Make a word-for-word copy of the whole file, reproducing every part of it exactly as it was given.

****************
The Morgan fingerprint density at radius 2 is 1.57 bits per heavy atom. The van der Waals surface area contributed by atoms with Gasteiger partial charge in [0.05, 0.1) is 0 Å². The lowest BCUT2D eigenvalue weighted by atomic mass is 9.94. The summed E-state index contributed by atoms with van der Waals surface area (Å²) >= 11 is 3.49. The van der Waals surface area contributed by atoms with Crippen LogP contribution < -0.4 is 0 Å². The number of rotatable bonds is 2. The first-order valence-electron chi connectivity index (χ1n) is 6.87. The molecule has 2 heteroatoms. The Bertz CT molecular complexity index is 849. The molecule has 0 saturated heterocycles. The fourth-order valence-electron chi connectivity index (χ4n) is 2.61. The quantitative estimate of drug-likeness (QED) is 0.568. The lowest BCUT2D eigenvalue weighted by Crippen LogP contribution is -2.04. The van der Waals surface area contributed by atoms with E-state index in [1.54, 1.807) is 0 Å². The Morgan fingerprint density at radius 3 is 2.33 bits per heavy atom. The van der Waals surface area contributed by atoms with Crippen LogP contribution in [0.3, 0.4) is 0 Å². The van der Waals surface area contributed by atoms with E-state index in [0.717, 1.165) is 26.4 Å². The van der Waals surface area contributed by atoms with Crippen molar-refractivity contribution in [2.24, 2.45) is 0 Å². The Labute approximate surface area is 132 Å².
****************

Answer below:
The Morgan fingerprint density at radius 2 is 1.57 bits per heavy atom. The van der Waals surface area contributed by atoms with Gasteiger partial charge in [0.05, 0.1) is 0 Å². The lowest BCUT2D eigenvalue weighted by atomic mass is 9.94. The summed E-state index contributed by atoms with van der Waals surface area (Å²) >= 11 is 3.49. The van der Waals surface area contributed by atoms with Crippen LogP contribution < -0.4 is 0 Å². The number of rotatable bonds is 2. The first-order valence-electron chi connectivity index (χ1n) is 6.87. The molecule has 2 heteroatoms. The Bertz CT molecular complexity index is 849. The molecule has 0 saturated heterocycles. The fourth-order valence-electron chi connectivity index (χ4n) is 2.61. The quantitative estimate of drug-likeness (QED) is 0.568. The lowest BCUT2D eigenvalue weighted by Crippen LogP contribution is -2.04. The van der Waals surface area contributed by atoms with E-state index in [1.54, 1.807) is 0 Å². The Morgan fingerprint density at radius 3 is 2.33 bits per heavy atom. The van der Waals surface area contributed by atoms with Crippen LogP contribution in [0.3, 0.4) is 0 Å². The van der Waals surface area contributed by atoms with E-state index in [0.717, 1.165) is 26.4 Å². The van der Waals surface area contributed by atoms with Crippen molar-refractivity contribution in [2.24, 2.45) is 0 Å². The Labute approximate surface area is 132 Å².